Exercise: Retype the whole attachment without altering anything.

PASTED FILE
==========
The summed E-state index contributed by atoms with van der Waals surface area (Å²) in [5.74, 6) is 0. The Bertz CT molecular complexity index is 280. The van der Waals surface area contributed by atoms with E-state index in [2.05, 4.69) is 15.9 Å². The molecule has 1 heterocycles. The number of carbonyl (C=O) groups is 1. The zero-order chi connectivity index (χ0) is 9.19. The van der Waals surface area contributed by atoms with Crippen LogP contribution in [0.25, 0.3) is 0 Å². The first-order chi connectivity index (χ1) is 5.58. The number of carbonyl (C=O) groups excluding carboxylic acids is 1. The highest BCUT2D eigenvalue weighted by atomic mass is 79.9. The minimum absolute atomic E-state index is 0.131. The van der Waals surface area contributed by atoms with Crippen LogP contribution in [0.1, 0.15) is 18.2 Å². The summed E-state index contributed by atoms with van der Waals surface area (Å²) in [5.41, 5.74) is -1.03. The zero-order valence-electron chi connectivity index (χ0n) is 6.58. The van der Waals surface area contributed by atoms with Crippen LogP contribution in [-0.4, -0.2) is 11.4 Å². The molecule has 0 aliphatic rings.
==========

The summed E-state index contributed by atoms with van der Waals surface area (Å²) in [5.74, 6) is 0. The Bertz CT molecular complexity index is 280. The van der Waals surface area contributed by atoms with E-state index in [2.05, 4.69) is 15.9 Å². The molecule has 1 heterocycles. The number of carbonyl (C=O) groups is 1. The zero-order chi connectivity index (χ0) is 9.19. The van der Waals surface area contributed by atoms with Crippen LogP contribution in [0.25, 0.3) is 0 Å². The first-order chi connectivity index (χ1) is 5.58. The number of carbonyl (C=O) groups excluding carboxylic acids is 1. The highest BCUT2D eigenvalue weighted by atomic mass is 79.9. The minimum absolute atomic E-state index is 0.131. The van der Waals surface area contributed by atoms with Crippen LogP contribution in [0.1, 0.15) is 18.2 Å². The summed E-state index contributed by atoms with van der Waals surface area (Å²) in [5.41, 5.74) is -1.03. The zero-order valence-electron chi connectivity index (χ0n) is 6.58. The van der Waals surface area contributed by atoms with Crippen LogP contribution in [-0.4, -0.2) is 11.4 Å². The molecule has 0 aliphatic rings.